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Easter Offensive: Surviving the Mothership to Reno 

Wednesday, Mar 30 2016

There are two fears you must conquer when traveling to Reno over Easter weekend on a bus filled with 40 drag queens: getting up on stage in a wig and a dress — if applicable — and urinating in a tiny restroom without a sink at the back of a moving vehicle after drunk people have used all the toilet paper and sprayed pee everywhere. If you can do that — in heels — you can do anything.

Den mothers Peaches Christ and Heklina have been shepherding hordes of queens for 19 years now — not one but two busloads-full for at least a decade — and Peaches calls the experience "magical in its overly glammed-up, trashy decadence." The Mothership — née Trannyshack — starts off late Saturday morning from Retro Fit, the vintage store on Valencia Street, and ends at the Sands Regency in Reno by way of a McDonald's off Interstate 80 in Auburn, Calif. The itinerary is simple: The group performs a show at midnight, reconvenes for brunch, and then it's back to S.F.

While the Mothership is one of the gaudiest, most sacrilegious ways to commemorate the Resurrection, the employees at Mickey D's seem to love it. Let's say, hypothetically, you write about food for a living and it's your first time eating Chicken McNuggets since, approximately, 2003. You're still going to walk out with two apple pies and a refill on your lemonade that is then mimosa-fied for the remainder of the afternoon.

The ridiculousness threshold isn't lost on the founders.

"I think the thing that's special for most of us is that it's people doing drag who enjoy costume and outrageousness getting together for an extended period of time in a 'summer camp' type of way," Peaches says. "And of course, there's the unapologetic partying, gambling, and garbage-food-eating, too."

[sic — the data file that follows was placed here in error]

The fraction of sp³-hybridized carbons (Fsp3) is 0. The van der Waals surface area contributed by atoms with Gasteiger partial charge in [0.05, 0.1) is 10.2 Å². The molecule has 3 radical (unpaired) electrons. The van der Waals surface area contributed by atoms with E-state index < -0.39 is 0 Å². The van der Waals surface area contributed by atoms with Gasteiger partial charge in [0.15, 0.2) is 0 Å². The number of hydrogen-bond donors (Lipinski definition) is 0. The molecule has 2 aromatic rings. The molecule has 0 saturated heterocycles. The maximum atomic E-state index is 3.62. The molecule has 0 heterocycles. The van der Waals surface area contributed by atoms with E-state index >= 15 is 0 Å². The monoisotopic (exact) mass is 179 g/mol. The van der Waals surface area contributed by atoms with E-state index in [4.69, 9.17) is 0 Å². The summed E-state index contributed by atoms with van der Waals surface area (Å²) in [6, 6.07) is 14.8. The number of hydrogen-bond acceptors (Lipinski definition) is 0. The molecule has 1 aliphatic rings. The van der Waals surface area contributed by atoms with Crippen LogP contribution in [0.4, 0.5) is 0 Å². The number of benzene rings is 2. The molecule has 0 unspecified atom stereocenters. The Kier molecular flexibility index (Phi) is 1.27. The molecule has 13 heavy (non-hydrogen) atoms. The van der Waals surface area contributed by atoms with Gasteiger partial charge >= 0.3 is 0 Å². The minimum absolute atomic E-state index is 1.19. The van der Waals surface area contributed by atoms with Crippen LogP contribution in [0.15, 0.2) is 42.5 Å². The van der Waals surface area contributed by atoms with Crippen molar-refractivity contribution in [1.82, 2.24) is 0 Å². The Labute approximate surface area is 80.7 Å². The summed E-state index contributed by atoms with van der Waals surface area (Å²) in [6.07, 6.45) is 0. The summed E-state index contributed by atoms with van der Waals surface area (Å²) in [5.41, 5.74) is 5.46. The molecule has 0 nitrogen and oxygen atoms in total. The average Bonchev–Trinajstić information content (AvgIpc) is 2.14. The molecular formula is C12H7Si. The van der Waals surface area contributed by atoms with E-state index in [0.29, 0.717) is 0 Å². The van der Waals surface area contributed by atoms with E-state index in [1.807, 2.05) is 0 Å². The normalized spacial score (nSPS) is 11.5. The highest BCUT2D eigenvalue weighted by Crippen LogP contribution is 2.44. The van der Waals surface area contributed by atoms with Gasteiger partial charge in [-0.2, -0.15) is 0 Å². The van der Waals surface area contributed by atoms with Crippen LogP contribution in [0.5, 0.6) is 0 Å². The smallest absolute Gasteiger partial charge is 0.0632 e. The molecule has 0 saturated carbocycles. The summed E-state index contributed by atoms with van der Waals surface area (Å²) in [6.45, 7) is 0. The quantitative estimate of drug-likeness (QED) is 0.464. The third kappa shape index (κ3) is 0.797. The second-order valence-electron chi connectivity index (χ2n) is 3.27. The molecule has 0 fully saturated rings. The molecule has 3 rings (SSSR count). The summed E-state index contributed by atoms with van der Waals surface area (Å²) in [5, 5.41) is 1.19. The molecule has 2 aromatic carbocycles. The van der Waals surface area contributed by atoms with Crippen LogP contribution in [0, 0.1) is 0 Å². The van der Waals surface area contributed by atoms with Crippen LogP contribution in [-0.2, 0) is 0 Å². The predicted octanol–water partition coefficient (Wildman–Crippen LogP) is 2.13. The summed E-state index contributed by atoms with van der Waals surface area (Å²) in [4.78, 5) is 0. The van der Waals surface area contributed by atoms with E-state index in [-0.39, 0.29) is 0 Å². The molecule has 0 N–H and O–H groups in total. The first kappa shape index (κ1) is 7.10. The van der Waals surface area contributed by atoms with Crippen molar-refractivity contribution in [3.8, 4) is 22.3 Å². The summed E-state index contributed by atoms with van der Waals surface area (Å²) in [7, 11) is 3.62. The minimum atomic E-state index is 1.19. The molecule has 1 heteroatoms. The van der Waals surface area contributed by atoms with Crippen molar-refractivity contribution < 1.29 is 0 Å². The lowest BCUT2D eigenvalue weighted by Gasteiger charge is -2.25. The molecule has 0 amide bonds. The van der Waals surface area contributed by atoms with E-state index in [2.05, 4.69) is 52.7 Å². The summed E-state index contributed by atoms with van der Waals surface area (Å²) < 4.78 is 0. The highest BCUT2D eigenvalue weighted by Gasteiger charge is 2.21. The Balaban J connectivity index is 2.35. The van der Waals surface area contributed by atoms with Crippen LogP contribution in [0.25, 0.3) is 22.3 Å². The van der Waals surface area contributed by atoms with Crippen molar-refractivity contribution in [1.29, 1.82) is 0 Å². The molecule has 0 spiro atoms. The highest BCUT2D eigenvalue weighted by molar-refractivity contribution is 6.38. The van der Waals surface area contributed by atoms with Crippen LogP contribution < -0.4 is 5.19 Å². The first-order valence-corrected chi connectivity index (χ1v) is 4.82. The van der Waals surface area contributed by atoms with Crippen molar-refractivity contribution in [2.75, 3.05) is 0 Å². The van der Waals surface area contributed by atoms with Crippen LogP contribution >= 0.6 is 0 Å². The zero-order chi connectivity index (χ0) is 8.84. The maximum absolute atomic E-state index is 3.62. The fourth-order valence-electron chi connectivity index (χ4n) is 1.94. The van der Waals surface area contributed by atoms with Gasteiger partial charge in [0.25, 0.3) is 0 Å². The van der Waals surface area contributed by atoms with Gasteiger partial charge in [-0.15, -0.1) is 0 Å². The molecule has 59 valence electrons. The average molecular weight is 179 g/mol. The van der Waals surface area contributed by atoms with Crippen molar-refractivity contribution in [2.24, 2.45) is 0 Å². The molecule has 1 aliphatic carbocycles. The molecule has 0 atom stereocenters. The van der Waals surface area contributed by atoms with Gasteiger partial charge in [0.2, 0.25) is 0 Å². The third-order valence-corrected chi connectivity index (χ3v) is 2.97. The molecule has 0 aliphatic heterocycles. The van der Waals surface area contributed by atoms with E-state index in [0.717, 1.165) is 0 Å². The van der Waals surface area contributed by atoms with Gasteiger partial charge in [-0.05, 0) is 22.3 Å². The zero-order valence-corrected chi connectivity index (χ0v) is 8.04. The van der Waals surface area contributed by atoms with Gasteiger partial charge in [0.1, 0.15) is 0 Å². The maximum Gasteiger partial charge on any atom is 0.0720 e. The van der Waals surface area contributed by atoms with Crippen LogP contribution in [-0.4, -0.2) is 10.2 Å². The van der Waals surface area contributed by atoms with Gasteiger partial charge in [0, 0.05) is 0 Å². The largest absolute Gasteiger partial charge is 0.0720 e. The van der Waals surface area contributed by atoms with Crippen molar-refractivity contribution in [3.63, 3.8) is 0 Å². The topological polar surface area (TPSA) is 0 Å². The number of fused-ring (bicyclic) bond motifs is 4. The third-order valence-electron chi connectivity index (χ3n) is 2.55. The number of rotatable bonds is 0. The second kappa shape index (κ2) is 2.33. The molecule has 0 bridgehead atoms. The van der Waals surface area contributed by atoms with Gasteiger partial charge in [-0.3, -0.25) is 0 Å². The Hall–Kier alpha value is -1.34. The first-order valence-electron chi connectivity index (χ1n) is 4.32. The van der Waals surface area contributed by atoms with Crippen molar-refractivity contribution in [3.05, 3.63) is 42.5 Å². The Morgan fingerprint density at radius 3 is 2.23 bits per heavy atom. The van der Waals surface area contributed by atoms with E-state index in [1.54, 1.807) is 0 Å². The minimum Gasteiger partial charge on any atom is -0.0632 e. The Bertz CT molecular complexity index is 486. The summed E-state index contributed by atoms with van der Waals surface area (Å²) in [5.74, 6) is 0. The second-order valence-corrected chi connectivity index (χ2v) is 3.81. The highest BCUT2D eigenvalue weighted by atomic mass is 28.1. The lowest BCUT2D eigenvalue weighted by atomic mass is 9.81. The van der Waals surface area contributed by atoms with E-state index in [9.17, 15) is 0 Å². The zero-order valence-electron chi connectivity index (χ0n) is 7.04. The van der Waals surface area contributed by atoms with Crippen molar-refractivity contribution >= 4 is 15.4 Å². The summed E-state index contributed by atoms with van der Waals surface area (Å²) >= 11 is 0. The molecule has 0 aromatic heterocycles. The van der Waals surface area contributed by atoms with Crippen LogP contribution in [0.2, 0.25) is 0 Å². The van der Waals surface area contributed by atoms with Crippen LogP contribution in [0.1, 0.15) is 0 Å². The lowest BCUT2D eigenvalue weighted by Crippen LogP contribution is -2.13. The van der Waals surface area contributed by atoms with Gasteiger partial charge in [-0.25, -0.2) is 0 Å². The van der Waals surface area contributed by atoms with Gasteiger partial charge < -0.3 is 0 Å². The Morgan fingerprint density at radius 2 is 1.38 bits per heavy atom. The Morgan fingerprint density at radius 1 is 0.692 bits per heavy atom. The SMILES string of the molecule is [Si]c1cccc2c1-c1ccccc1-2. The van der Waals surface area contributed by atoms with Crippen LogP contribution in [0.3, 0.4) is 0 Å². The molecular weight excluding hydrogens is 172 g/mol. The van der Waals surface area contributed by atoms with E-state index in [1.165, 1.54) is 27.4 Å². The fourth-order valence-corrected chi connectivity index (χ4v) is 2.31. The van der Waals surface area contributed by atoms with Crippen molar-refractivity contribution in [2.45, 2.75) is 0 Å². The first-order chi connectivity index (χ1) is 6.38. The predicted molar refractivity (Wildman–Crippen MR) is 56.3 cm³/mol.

"Reno is so horrific, but in a delightful way," Heklina adds. "I'm always thrilled to arrive, but 24 hours later I can't wait to get the fuck out."

It is definitely a party. There's lip-synching on the runway — i.e., the bus aisle — using the overhead compartments for acrobatic moves, and games of Truth or Dare and I Never. The music is loud. People drink early and hard, complimenting each other's looks. The roster of bus assignments ("Hello Klitty," "Brandi Heaux," "Terri Twatwaffle") reads as a sort of found poem, like the list of possible car names that poet Marianne Moore once submitted to Ford ("Thunderblender," "Regina-Rex").

A particularly warped kind of energy starts to feel normal, but upon arriving in Reno, you realize you have left the Bay Area bubble and entered America, where this behavior remains decidedly out-of-the-ordinary.

There are three types of people in the casino: gawkers whose minds are truly blown, giddy onlookers who run up to take selfies, and people with cigarettes in their mouths who are so enraptured by the slot machines they don't even notice the caravan of drunk-ass queens filing behind them to the elevators. After dinner, a nap, maybe some gambling, and two to three hours to put together another look, everyone assembles outside the hotel to walk to the nearby 1Up club together.